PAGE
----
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  3. Thanks for the tips. I am an overweight mom to 5 ( soon to be 6) children and we are looking forward to a fun day at Busch Gardens, so I thought I would do a little research about ride safety for "exceptional" sized riders .

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  4. I see this alot at amusment parks. I feel bad for these people. I am not obese, but i am overweight. I don't have problems fitting into rides, but if I keep gaining weight I might. I always say to myself when I see people leaving rides due to obesity that if that ever happens to me, I am going to run around the park 4 times and come back. 🙂 But seriously if that does happen to me, it would be a wake up call and I would go on a diet or something. I will not let weight keep me from doing my favorite hobby. (roller coasters)

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    • A good many valbuales you’ve given me.

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  5. anyway, thank you to those on the board with helpful suggestions.

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  6. well tell me this, why can a man weigh up to 268 lb. but a woman can only weigh up to200lb. or not wear over a size 18. that sounds rather like sexism to me.

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    • I was thinking the same thing!!!!

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      • i know, right? lol – it’s because of the typical distribution of the weight on a woman’s vs a man’s body… A broad-shouldered 6’0″, 200-lb guy is going to fit more comfortably into most rides than a top-heavy 5’2″, 200-lb woman will. I assume that the final decision is based on a practical test of FIT in the seat, and not on gender and pants-size!

        I recently purchased season passes for the kids at Six Flags in Maryland, I’ll be tagging along frequently so I’ll post comments here about my experiences.

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    • I agree. I don’t understand the weight vs gender thing. If they would say anyone at this height cannot weigh over this weight (for ride and seat belt purposes) then that would be different. Doesn’t make sense to me.

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  7. thanks for the tips it was helpful and it really is changing because my uncle who is bigger then me used to be able to ride the same rides as i used to {i recently got told that i have hypothyroidism} but now neither of us can ride them. he's still the same height/weight and while i'm still shorter and smaller then him i can not ride them either and i am a size womens 24.

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  8. I recently went to the TX state fair & was told that I couldn’t go on a ride because I am overweight. it is very upsetting since there was a man in front of me that was at least my size or larger who was able to ride. I am about 5 ft 9& weight 260.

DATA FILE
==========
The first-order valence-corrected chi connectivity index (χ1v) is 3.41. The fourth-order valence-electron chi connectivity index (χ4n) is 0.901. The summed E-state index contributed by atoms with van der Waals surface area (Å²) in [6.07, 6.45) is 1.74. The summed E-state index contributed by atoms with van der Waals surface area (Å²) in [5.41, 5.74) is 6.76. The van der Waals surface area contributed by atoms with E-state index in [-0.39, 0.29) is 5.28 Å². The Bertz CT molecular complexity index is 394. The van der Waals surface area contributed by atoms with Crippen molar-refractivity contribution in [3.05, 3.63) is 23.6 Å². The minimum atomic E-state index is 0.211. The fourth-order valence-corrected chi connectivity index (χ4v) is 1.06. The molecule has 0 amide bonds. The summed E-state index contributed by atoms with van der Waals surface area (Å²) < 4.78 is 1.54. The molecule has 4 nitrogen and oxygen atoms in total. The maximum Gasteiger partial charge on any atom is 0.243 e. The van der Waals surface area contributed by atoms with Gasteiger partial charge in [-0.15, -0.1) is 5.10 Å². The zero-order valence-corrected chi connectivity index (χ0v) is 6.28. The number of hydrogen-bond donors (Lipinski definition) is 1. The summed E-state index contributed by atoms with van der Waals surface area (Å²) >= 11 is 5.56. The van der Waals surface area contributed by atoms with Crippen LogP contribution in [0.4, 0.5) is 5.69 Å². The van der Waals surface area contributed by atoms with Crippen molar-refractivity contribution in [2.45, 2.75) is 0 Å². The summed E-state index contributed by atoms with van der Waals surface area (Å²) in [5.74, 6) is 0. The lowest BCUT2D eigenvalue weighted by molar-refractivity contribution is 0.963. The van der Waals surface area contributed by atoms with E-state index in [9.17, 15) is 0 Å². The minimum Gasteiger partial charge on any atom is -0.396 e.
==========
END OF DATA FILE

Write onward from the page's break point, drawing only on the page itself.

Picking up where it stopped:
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  9. I removed a number of comments that were basically an argument around being overweight. This post is for tips for overweight riders. That’s all. I apologize for letting it get out of hand.

    Respectful discussions are allowed and welcomed, but I will not allow people to disrespect others on this site. If you feel that any comments have been inappropriate anywhere on the site, feel free to use the contact form and let me know. Thank you for reading.

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  10. Are any rides at six flags over weight friendly?

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  11. Im going to be going to my grad night at six flags and id like to know what I can ride I am 300 pounds or more.

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  12. I was 350 lb and went to six flags in tampa and was able to ride a few roller coasters but had to get the person that was with me to put his knee on the restraints and stuff me in like a 6 pound sausage in a 5 lb casing and i couldn’t breathe really good but at least I got on it. I think my amusement park days are over. The thing I hate is that you spend your money at the gate and they don’t tell you that you can’t ride anything before you go in. I think if people knew that a lot of them would not go.

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    • It’s good to get a fresh way of loikong at it.

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  13. While it obviously costs more than most parks… my sister & I save our money to go to Disney World each year or 2 with her son. It’s the one place we never have to wonder if we are going to fit on a ride or be embarrassed. We both wear 28/30 and fit just fine on every ride

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    • Reading posts like this make surfing such a plarusee

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    • I was just thinking the same thing. That I don’t remember not 1 single ride being a problem at Disney. Last week we were at Cedar point and a few rides, WT and MF had side belts that wouldn’t fit over my hips, but the OTS bar fit fine